We included randomized clinical trials (RCTs) of treatments for PDN in which participants were stratified by pain phenotype or comorbidities in the analysis of therapy efficacy. The literature review was conducted on the Medline database via PubMed by using the following index terms: “clinical trials and painful diabetic neuropathy,” “human diabetic neuropathy and neuropathic pain,” “pain phenotype and randomized study and clinical trials” and “comorbidity and painful diabetic neuropathy.” We primarily analyzed articles from 2010 to 2016 but included articles from 2009 to 2017 due to high citation index.

We examined titles and abstracts to select the relevant reports. Two authors (LR and ES) independently screened the studies that were identified by the literature search. We retrieved and examined the full text of selected studies for compliance with eligibility criteria. We collected the outcome variables of the intervention effect according to the stratification as the authors presented in the article. Two authors (LR and ES) independently assessed each included study using the Cochrane Collaboration tool for assessing risk of bias (13).

Definition of Treatment Based on Pain Phenotype

It is a treatment for PDN in which the selection of therapy is stratified by the pain phenotype, the latter meaning pain characteristics regarding signs and symptoms. These features of individual patients or subgroups of patients can increase or decrease the response to a specific treatment (12, 14). Regardless of etiology, neuropathic pain has a strong clinical consistency (14) and can be categorized in five dimensions (pain phenotypes): (1) evoked pain (allodynia or hyperalgesia); (2) paroxysmal pain (electric shock, sharp); (3) deep pain (compression, tightness); (4) superficial pain (burning); and (5) paresthesia and dysesthesia (tingling, brushing).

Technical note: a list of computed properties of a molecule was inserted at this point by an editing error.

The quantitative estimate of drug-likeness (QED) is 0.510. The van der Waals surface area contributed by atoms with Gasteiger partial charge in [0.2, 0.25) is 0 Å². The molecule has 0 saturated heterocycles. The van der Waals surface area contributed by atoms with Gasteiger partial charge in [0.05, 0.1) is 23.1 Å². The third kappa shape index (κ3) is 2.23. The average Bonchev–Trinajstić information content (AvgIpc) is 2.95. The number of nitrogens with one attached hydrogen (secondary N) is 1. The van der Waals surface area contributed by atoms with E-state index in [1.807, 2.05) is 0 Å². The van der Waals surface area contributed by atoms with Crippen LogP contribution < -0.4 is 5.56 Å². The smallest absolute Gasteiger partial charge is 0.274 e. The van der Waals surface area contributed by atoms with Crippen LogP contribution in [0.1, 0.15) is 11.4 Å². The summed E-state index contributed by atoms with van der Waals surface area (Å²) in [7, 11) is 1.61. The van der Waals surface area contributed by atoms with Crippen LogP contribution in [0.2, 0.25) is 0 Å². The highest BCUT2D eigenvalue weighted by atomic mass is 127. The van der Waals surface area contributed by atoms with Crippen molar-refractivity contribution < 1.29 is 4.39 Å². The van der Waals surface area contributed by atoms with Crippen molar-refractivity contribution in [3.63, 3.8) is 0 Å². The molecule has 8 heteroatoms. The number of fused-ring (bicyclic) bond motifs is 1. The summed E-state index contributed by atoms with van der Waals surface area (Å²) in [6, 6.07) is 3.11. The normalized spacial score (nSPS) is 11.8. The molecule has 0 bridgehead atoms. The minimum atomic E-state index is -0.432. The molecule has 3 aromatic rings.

Definition of Treatment Based on PDN Comorbidities

It is a treatment for PDN where the selection of therapy is based on concomitant pathologic or disease process. In PDN, there is usually the coexistence of at least one or more disease processes, for instance, cardiovascular disease, anxiety, depression, obesity, autonomic neuropathy, obstructive sleep apnea, peripheral artery disease, nephropathy (dialysis), retinopathy, dementia, and non-alcoholic steatohepatitis.